Looking at the facts offered by the WHO, the HPV virus which causes cervical cancer is the most common viral infection of the reproductive tract and the majority of sexually active people will be infected at some point in their lives – the Australian Cancer Council puts this figure at 80% of adults. With over 100 types of HPV, most infections go away by themselves; however, a small portion of strands can lead to the development of the second most frequent cancer in women. While it is largely assumed to be transmitted through direct intercourse, it is a virus which can be transmitted through skin-to-skin contact and therefore requires a much greater level of awareness amongst wider society.
Discussing such a topic is seen as almost admitting to behaviour not suited to females, or even worse admitting to the possibility of being “infected”. Speaking to one or two of my Turkish girlfriends, they breach the topic with caution and as they become more comfortable speaking on the subject, they then admit that they initially refrained from sharing the news with their own husbands due to the associated stigmatism.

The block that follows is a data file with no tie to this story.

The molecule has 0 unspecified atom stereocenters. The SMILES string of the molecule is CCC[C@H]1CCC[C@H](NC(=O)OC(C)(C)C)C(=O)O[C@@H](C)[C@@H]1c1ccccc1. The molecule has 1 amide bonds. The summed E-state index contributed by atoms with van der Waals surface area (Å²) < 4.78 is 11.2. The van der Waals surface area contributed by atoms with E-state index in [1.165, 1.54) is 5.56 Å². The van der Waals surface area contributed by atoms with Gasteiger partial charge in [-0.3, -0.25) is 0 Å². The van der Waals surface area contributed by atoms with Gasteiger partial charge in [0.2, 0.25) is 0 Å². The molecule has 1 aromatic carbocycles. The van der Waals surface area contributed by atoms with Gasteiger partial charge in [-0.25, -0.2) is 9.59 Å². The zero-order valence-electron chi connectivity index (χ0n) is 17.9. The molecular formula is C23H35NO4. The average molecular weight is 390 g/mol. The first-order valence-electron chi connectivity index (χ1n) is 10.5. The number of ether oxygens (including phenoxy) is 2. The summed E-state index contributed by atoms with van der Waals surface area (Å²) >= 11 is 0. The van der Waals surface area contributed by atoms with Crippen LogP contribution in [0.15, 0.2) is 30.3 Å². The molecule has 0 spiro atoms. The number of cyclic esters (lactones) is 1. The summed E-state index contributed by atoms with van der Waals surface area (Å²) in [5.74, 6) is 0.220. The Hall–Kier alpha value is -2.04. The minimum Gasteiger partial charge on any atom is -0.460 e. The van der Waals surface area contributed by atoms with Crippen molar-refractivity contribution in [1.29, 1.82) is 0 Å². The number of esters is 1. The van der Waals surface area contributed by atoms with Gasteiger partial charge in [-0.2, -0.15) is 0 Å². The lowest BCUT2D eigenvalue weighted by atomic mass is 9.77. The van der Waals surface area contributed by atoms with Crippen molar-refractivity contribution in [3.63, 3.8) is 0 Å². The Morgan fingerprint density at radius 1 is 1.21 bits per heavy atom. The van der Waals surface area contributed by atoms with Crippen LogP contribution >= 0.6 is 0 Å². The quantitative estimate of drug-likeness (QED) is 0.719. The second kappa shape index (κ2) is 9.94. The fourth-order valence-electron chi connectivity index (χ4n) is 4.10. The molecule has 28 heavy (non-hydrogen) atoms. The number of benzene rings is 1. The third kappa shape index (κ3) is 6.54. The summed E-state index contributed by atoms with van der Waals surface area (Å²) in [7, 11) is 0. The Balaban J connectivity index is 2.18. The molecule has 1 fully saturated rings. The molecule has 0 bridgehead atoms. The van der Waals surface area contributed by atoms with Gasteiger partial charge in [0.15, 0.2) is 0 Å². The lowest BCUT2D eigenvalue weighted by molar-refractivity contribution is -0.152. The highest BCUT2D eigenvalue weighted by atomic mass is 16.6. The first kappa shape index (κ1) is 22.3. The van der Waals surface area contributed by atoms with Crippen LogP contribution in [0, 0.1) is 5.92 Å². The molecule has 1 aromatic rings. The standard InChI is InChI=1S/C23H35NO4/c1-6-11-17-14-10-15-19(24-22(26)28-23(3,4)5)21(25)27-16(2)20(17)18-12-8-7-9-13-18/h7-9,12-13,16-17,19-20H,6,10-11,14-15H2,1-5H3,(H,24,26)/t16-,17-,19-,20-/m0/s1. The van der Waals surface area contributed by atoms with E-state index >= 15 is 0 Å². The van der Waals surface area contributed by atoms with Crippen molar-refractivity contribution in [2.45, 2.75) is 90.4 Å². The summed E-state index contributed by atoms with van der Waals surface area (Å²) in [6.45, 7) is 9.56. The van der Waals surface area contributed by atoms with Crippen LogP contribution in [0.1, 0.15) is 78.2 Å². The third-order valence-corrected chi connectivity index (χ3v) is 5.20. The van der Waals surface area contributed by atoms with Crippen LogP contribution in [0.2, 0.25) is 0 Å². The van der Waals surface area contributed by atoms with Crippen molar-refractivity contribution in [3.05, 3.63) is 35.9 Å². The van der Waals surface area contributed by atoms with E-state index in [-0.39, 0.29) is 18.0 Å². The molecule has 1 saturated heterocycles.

If they were unmarried, I may have been less surprised…Turkey is unfortunately a country in which women’s rights are arguably limited, the majority being confined to the private sphere in which they must play the role of housewife and mother, subservient to the dominant male in the household and such topics are painted as taboo. While it would be incorrect to generalize, for a portion of these marriages enduring infidelity is another part of this and this puts largely unaware women at even greater risk considering that more than 85% of cases occur in developing countries.